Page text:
Drivers taking dangerous evasive action to avoid potholes
In fact, one in five drivers have even swerved towards oncoming traffic to dodge one of the estimated three million craters that are now blighting Britain’s battered roads, says Kwik Fit.
Yet despite these dodgem car tactics, the company’s research found that 7.6 million motorists suffered pothole damage to their vehicle in the past year, racking up over £473 million just to repair their wheels and tyres, nearly £100 million more than in 2009.
As well as switching to the opposite side of the road, other risky emergency measures undertaken by motorists to avoid potholes include: excessive braking (13%), hitting the kerb (4%) and even mounting the pavement (4%).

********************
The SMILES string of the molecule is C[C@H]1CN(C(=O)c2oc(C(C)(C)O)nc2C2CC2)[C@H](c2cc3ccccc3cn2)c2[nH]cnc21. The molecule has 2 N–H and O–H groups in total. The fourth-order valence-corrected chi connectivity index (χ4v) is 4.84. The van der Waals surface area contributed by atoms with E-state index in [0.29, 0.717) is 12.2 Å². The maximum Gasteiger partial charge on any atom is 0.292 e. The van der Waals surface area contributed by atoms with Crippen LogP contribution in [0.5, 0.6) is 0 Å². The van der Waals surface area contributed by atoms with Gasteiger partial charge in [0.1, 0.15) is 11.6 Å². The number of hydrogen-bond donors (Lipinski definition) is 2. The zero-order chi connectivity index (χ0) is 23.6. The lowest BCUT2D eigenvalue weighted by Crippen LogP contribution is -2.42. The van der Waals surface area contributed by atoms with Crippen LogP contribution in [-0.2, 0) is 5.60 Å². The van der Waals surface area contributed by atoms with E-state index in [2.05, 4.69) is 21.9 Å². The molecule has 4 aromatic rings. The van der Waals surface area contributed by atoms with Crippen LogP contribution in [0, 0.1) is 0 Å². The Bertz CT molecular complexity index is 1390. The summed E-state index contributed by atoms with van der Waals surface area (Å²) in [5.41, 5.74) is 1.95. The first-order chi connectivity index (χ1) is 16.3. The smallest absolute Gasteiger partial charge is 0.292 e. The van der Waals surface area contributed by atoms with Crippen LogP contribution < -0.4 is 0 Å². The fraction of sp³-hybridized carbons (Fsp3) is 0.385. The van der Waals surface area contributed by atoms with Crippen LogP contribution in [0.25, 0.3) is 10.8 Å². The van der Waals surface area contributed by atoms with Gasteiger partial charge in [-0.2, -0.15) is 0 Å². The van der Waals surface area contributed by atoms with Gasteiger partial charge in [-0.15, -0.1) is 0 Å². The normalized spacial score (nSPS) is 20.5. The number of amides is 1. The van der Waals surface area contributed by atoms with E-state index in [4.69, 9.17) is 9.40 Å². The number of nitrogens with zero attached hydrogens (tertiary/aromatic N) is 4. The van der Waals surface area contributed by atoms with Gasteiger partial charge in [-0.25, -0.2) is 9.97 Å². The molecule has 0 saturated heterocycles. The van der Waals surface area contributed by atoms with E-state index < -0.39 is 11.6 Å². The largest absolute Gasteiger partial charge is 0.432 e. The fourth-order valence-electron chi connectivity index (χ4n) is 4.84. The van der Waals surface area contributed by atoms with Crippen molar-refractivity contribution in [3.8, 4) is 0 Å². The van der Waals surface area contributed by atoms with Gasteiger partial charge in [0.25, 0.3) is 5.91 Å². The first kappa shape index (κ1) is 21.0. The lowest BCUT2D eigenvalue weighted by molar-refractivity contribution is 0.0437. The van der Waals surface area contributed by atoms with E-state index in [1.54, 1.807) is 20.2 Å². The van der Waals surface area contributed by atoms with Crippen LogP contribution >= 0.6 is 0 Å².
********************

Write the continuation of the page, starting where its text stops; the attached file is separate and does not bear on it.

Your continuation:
Motorists in Scotland have been the worst hit by potholes around the UK, with nearly half (44%) saying they’ve had to take evasive action. Wales and the South West have been the luckiest, with "only" 29% of drivers affected.
According to the research, the majority (58%) of pothole-related punctures have been ‘slow’ rather than immediate blow-outs and Kwik Fit is warning motorists who’ve hit a pothole to keep checking their tyres for at least a week afterwards.
Ian Fraser, chief executive of Kwik Fit, said: 'Potholes originally took their name from being the size and shape of pots. But as consecutive freezing winters take their toll on Britain’s roads in many cases it would be more accurate to call them craters or chasms.
'The big worry, aside from the huge cost to motorists in the damage they cause, is that these craters can lead to drivers putting themselves and other road users at risk as they swerve to avoid them.'